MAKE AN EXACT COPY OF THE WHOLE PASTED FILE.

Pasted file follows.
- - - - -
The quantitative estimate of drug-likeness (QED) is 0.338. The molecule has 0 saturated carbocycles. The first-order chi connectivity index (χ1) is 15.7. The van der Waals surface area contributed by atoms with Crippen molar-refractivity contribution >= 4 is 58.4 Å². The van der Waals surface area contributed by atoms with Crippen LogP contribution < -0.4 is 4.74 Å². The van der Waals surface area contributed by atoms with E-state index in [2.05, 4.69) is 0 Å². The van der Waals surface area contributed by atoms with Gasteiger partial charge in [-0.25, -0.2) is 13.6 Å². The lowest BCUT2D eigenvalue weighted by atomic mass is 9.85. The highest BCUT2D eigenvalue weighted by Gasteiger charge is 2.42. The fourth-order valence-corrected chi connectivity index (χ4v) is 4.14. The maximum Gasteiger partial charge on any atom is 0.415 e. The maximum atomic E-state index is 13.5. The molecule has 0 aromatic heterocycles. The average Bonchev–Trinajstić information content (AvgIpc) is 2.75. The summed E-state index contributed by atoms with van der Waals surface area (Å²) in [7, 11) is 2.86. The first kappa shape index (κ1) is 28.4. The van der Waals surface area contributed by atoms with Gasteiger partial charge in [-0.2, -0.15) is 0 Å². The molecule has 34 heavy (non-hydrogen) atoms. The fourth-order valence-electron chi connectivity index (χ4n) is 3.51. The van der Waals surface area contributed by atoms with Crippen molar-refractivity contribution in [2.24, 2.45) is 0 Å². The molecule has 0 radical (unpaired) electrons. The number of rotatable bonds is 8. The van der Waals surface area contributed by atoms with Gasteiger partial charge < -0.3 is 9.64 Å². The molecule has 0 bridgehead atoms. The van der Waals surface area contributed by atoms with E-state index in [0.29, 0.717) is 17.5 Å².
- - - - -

The quantitative estimate of drug-likeness (QED) is 0.338. The molecule has 0 saturated carbocycles. The first-order chi connectivity index (χ1) is 15.7. The van der Waals surface area contributed by atoms with Crippen molar-refractivity contribution >= 4 is 58.4 Å². The van der Waals surface area contributed by atoms with Crippen LogP contribution < -0.4 is 4.74 Å². The van der Waals surface area contributed by atoms with E-state index in [2.05, 4.69) is 0 Å². The van der Waals surface area contributed by atoms with Gasteiger partial charge in [-0.25, -0.2) is 13.6 Å². The lowest BCUT2D eigenvalue weighted by atomic mass is 9.85. The highest BCUT2D eigenvalue weighted by Gasteiger charge is 2.42. The fourth-order valence-corrected chi connectivity index (χ4v) is 4.14. The maximum Gasteiger partial charge on any atom is 0.415 e. The maximum atomic E-state index is 13.5. The molecule has 0 aromatic heterocycles. The average Bonchev–Trinajstić information content (AvgIpc) is 2.75. The summed E-state index contributed by atoms with van der Waals surface area (Å²) in [7, 11) is 2.86. The first kappa shape index (κ1) is 28.4. The van der Waals surface area contributed by atoms with Gasteiger partial charge in [-0.2, -0.15) is 0 Å². The molecule has 34 heavy (non-hydrogen) atoms. The fourth-order valence-electron chi connectivity index (χ4n) is 3.51. The van der Waals surface area contributed by atoms with Crippen molar-refractivity contribution in [2.24, 2.45) is 0 Å². The molecule has 0 radical (unpaired) electrons. The number of rotatable bonds is 8. The van der Waals surface area contributed by atoms with Gasteiger partial charge < -0.3 is 9.64 Å². The molecule has 0 bridgehead atoms. The van der Waals surface area contributed by atoms with E-state index in [0.29, 0.717) is 17.5 Å².